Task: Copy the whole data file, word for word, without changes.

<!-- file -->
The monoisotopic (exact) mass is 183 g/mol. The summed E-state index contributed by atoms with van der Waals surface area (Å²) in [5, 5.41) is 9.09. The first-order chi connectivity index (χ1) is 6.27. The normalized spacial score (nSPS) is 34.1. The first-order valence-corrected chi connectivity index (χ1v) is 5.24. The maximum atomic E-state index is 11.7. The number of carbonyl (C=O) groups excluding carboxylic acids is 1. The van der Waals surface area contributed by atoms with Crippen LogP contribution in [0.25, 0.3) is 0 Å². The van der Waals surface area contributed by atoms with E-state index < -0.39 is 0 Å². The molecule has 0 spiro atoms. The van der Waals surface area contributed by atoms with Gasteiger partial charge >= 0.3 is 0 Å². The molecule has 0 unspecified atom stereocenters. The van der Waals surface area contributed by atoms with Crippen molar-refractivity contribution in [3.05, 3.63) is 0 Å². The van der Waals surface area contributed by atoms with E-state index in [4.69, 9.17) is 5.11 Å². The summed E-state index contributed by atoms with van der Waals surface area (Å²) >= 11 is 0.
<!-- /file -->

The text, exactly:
The monoisotopic (exact) mass is 183 g/mol. The summed E-state index contributed by atoms with van der Waals surface area (Å²) in [5, 5.41) is 9.09. The first-order chi connectivity index (χ1) is 6.27. The normalized spacial score (nSPS) is 34.1. The first-order valence-corrected chi connectivity index (χ1v) is 5.24. The maximum atomic E-state index is 11.7. The number of carbonyl (C=O) groups excluding carboxylic acids is 1. The van der Waals surface area contributed by atoms with Crippen LogP contribution in [0.25, 0.3) is 0 Å². The van der Waals surface area contributed by atoms with E-state index < -0.39 is 0 Å². The molecule has 0 spiro atoms. The van der Waals surface area contributed by atoms with Gasteiger partial charge >= 0.3 is 0 Å². The molecule has 0 unspecified atom stereocenters. The van der Waals surface area contributed by atoms with Crippen molar-refractivity contribution in [3.05, 3.63) is 0 Å². The van der Waals surface area contributed by atoms with E-state index in [4.69, 9.17) is 5.11 Å². The summed E-state index contributed by atoms with van der Waals surface area (Å²) >= 11 is 0.